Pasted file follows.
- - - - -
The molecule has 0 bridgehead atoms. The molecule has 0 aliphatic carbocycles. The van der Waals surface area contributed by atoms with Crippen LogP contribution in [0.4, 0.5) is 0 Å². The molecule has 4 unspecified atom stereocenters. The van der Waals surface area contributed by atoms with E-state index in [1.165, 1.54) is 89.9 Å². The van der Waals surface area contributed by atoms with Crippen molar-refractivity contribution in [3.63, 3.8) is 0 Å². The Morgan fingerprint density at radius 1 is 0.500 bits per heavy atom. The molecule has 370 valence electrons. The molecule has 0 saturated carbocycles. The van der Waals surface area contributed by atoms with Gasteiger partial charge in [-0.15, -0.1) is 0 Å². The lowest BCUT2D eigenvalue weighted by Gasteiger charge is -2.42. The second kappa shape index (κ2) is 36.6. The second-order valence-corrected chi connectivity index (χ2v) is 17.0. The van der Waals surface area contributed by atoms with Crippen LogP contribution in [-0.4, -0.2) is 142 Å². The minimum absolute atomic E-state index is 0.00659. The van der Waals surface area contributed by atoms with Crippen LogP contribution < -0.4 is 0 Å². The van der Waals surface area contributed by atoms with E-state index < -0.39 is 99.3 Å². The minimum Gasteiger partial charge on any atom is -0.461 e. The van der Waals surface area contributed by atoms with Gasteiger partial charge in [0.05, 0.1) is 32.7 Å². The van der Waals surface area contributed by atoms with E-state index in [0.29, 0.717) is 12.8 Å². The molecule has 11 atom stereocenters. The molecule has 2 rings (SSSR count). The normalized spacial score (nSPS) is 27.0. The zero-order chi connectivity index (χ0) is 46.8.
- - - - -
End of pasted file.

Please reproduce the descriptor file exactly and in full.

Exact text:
The molecule has 0 bridgehead atoms. The molecule has 0 aliphatic carbocycles. The van der Waals surface area contributed by atoms with Crippen LogP contribution in [0.4, 0.5) is 0 Å². The molecule has 4 unspecified atom stereocenters. The van der Waals surface area contributed by atoms with E-state index in [1.165, 1.54) is 89.9 Å². The van der Waals surface area contributed by atoms with Crippen molar-refractivity contribution in [3.63, 3.8) is 0 Å². The Morgan fingerprint density at radius 1 is 0.500 bits per heavy atom. The molecule has 370 valence electrons. The molecule has 0 saturated carbocycles. The van der Waals surface area contributed by atoms with Gasteiger partial charge in [-0.15, -0.1) is 0 Å². The lowest BCUT2D eigenvalue weighted by Gasteiger charge is -2.42. The second kappa shape index (κ2) is 36.6. The second-order valence-corrected chi connectivity index (χ2v) is 17.0. The van der Waals surface area contributed by atoms with Crippen LogP contribution in [-0.4, -0.2) is 142 Å². The minimum absolute atomic E-state index is 0.00659. The van der Waals surface area contributed by atoms with Crippen LogP contribution < -0.4 is 0 Å². The van der Waals surface area contributed by atoms with E-state index < -0.39 is 99.3 Å². The minimum Gasteiger partial charge on any atom is -0.461 e. The van der Waals surface area contributed by atoms with Gasteiger partial charge in [0.05, 0.1) is 32.7 Å². The van der Waals surface area contributed by atoms with E-state index in [0.29, 0.717) is 12.8 Å². The molecule has 11 atom stereocenters. The molecule has 2 rings (SSSR count). The normalized spacial score (nSPS) is 27.0. The zero-order chi connectivity index (χ0) is 46.8.